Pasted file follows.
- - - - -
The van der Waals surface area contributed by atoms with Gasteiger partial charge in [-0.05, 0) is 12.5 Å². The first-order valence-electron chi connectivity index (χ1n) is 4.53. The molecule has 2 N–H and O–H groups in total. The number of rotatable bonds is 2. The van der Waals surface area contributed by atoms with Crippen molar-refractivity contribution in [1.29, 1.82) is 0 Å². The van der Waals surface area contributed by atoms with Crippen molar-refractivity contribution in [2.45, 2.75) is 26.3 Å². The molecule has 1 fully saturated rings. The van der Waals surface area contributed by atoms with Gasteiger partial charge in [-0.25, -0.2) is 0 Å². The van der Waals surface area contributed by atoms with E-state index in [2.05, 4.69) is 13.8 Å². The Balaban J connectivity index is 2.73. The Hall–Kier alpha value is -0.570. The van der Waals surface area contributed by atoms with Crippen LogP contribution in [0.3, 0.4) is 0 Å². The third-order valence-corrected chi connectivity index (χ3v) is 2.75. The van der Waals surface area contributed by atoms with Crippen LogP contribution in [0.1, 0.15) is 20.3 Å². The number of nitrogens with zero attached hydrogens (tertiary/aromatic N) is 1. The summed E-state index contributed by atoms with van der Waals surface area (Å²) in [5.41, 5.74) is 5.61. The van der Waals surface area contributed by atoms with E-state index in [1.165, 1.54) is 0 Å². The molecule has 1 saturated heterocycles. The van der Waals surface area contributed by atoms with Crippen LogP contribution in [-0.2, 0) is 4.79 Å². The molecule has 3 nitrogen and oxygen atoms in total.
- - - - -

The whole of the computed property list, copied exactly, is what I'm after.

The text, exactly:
The van der Waals surface area contributed by atoms with Gasteiger partial charge in [-0.05, 0) is 12.5 Å². The first-order valence-electron chi connectivity index (χ1n) is 4.53. The molecule has 2 N–H and O–H groups in total. The number of rotatable bonds is 2. The van der Waals surface area contributed by atoms with Crippen molar-refractivity contribution in [1.29, 1.82) is 0 Å². The van der Waals surface area contributed by atoms with Crippen molar-refractivity contribution in [2.45, 2.75) is 26.3 Å². The molecule has 1 fully saturated rings. The van der Waals surface area contributed by atoms with Gasteiger partial charge in [-0.25, -0.2) is 0 Å². The van der Waals surface area contributed by atoms with E-state index in [2.05, 4.69) is 13.8 Å². The Balaban J connectivity index is 2.73. The Hall–Kier alpha value is -0.570. The van der Waals surface area contributed by atoms with Crippen LogP contribution in [0.3, 0.4) is 0 Å². The third-order valence-corrected chi connectivity index (χ3v) is 2.75. The van der Waals surface area contributed by atoms with Crippen LogP contribution in [0.1, 0.15) is 20.3 Å². The number of nitrogens with zero attached hydrogens (tertiary/aromatic N) is 1. The summed E-state index contributed by atoms with van der Waals surface area (Å²) in [5.41, 5.74) is 5.61. The van der Waals surface area contributed by atoms with E-state index in [1.165, 1.54) is 0 Å². The molecule has 1 saturated heterocycles. The van der Waals surface area contributed by atoms with Crippen LogP contribution in [-0.2, 0) is 4.79 Å². The molecule has 3 nitrogen and oxygen atoms in total.